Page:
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New Zealand's connectivity needs are truly unique, setting it apart from other countries. The majority of main cities and towns in NZ already have or are planned to have fibre broadband coverage, as can be checked at https://broadbandmap.nz/.
The Fibre broadband roll-out has reached 86.3% of New Zealanders and is projected to reach 87% in about 411 towns and cities by the end of 2022 (MBIE QUARTERLY CONNECTIVITY UPDATE).
When it comes to average connection speeds, New Zealand ranks impressively high in the global landscape. In the Fixed Broadband category, NZ holds the 15th position with a speed of 131.08 Mbps, surpassing Australia at 71st position with a speed of 52.46 Mbps. For Mobile Connections, New Zealand ranks 26th with a connectivity speed of 62.46 Mbps (Speedtest Global Index 10/22).
Remains suitable for traditional services like web browsing, email, and basic video streaming, particularly when there’s only one person using the connection. Due to physical limitations, the highest-performing ADSL lines will never achieve download speeds higher than ~25 Mbps. The distance from house to exchange has a big effect on attainable speeds, with most ADSL lines in New Zealand averaging under 8 Mbps download. The higher latency, more frequent dropouts, and lower upload speeds make ADSL less suitable for video calls and multi-user households.
There is a range in performance: some lines will achieve download/upload speeds indistinguishable from ADSL, whereas a small proportion of lines will achieve speeds comparable with Fibre 100, and certainly with lower speed Fibre plans. Lower speed lines will be less suitable for applications that use a lot of data, such as video conferencing and Ultra High Definition streaming, whereas higher speed lines will generally support more data-heavy applications.
Supports latency-sensitive applications such as online gaming. Fibre 300 will also support data-heavy applications such as Ultra High Definition streaming with multiple concurrent users or video conferences with a large number of participants. Fibre 300 will cover most users’ requirements.
Higher download and upload speeds than Fibre 300. The latency to internet applications, such as online games, through a Fibre Max line is the same as through any other Fibre package. Performance varies depending on RSP. Fibre 300 will support all modern internet applications and multi-user households, so Fibre Max is still only recommended in cases where there is a genuine need for more bandwidth e.g. frequently uploading or downloading large files.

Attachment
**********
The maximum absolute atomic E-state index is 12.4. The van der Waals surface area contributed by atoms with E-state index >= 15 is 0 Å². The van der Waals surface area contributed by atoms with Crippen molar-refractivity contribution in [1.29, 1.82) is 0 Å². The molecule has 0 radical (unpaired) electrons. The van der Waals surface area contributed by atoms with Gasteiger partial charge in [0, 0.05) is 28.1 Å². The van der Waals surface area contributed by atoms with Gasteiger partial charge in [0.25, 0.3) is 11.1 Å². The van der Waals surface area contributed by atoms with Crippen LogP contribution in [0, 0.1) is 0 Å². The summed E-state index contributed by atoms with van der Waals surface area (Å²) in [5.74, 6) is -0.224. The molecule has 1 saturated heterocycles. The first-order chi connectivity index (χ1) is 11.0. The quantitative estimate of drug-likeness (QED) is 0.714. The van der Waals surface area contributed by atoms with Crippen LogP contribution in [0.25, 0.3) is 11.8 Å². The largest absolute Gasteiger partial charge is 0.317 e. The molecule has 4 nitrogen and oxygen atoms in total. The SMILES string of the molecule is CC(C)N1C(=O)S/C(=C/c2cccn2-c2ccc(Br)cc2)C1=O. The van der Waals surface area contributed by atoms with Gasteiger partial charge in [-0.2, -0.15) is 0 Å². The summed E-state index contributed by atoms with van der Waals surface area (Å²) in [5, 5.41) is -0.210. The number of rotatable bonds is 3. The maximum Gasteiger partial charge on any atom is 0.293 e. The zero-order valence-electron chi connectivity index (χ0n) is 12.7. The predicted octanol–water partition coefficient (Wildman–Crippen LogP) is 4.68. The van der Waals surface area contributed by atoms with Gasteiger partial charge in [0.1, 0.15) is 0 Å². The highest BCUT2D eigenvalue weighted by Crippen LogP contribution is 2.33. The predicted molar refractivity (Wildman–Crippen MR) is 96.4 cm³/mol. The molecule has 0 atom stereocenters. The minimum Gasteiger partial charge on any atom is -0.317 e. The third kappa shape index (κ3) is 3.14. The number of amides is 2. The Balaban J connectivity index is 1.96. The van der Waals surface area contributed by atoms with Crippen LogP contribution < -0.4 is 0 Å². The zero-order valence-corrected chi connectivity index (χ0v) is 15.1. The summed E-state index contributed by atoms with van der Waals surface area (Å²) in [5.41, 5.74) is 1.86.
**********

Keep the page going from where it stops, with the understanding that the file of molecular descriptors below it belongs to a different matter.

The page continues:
Available in some areas (Wellington, Upper & Lower Hutt, the Kapiti Coast, and parts of Christchurch). Cable is also referred to as HFC and DOCSIS. Vodafone is the only provider operating a Cable network in New Zealand. Two plans are available: UltraFast HFC Max and UltraFast HFC 200. Due to the limited coverage of the Cable network, MBNZ doesn’t collect enough data to formally report on the performance of the UltraFast HFC 200 plan.
It can offer higher download speeds than ADSL, but on average slower speeds than VDSL. Users also experience higher latencies due to the cellular technology underlying these plans. Fixed Wireless has the highest latency of all technologies apart from Satellite (not currently reported on by MBNZ). Fixed Wireless also delivers lower download/upload speeds and more frequent dropouts than Fibre. This range of performance factors means Fixed Wireless should not necessarily be preferred to Fibre on performance grounds, however in some areas, Fixed Wireless is the only option for consumers, and even in areas where Fibre is available, there are other reasons consumers might choose this option (ease of installation for example). 5G Fixed Wireless plans are at present only available in limited areas, but would offer higher bandwidth than existing 4G plans.
Since its establishment in 2006, Peplink has been dedicated to wireless SD-WAN technologies. Offering a comprehensive SD-WAN solution, Peplink provides edge routers capable of seamlessly connecting multiple fixed or cellular WAN links at the same time.
Don't miss out on Peplink's 5G device range as the first 5G networks are being rolled out in Auckland, Wellington, Christchurch, and Queenstown. With 5G at its full capacity, devices can operate at speeds ten times faster than current 4G networks, boasting under 20 milliseconds of latency. This lightning-fast connectivity is perfect for gaming and streaming, and exceptionally responsive for business applications.
In Q3 2022, Spark were the only one out of the 4 mobile phone carriers to experience a decrease in market share, 1.9% lower in Q3 than in Q2. Skinny experienced the most growth QoQ at 1.4%, whilst Vodafone and 2degrees experienced similar increases at 0.9% and 1.1% respectively.
While remaining relatively stable over the last 12 months, this quarter we see a slight drop in 2degrees market share. The gap between Spark and Vodafone has also been slowly closing throughout this quarter, with both providers well established as leaders in the mobile phone industry.
Additionally, NZ has bottlenecks in their connectivity inside NZ and to the outside. Peplink load balancer offers backup connection solutions if the primary connection with one provider cuts out, as it happened in the past years.
NZ has areas with full fibre coverage and high-speed cellular coverage and areas without or minimal connectivity at all. Peplink offers a solution for these different needs.
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